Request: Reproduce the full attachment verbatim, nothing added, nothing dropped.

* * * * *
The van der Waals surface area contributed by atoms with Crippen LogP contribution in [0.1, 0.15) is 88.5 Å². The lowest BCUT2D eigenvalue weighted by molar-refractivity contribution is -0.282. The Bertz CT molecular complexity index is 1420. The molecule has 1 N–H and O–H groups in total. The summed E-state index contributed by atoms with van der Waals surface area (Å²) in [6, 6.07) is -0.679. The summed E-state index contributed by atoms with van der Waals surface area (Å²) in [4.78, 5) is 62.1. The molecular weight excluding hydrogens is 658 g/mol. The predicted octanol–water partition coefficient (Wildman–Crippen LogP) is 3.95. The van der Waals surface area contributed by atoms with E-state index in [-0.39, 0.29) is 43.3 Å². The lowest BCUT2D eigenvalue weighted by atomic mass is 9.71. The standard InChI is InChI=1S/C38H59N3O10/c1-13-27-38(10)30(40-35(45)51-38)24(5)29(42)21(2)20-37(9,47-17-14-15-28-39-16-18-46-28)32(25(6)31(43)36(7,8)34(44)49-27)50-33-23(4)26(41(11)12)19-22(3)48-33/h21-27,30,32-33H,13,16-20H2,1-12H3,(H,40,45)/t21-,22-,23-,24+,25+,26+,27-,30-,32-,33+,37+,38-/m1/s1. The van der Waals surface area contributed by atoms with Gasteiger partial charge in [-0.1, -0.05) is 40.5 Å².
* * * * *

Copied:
The van der Waals surface area contributed by atoms with Crippen LogP contribution in [0.1, 0.15) is 88.5 Å². The lowest BCUT2D eigenvalue weighted by molar-refractivity contribution is -0.282. The Bertz CT molecular complexity index is 1420. The molecule has 1 N–H and O–H groups in total. The summed E-state index contributed by atoms with van der Waals surface area (Å²) in [6, 6.07) is -0.679. The summed E-state index contributed by atoms with van der Waals surface area (Å²) in [4.78, 5) is 62.1. The molecular weight excluding hydrogens is 658 g/mol. The predicted octanol–water partition coefficient (Wildman–Crippen LogP) is 3.95. The van der Waals surface area contributed by atoms with E-state index in [-0.39, 0.29) is 43.3 Å². The lowest BCUT2D eigenvalue weighted by atomic mass is 9.71. The standard InChI is InChI=1S/C38H59N3O10/c1-13-27-38(10)30(40-35(45)51-38)24(5)29(42)21(2)20-37(9,47-17-14-15-28-39-16-18-46-28)32(25(6)31(43)36(7,8)34(44)49-27)50-33-23(4)26(41(11)12)19-22(3)48-33/h21-27,30,32-33H,13,16-20H2,1-12H3,(H,40,45)/t21-,22-,23-,24+,25+,26+,27-,30-,32-,33+,37+,38-/m1/s1. The van der Waals surface area contributed by atoms with Gasteiger partial charge in [-0.1, -0.05) is 40.5 Å².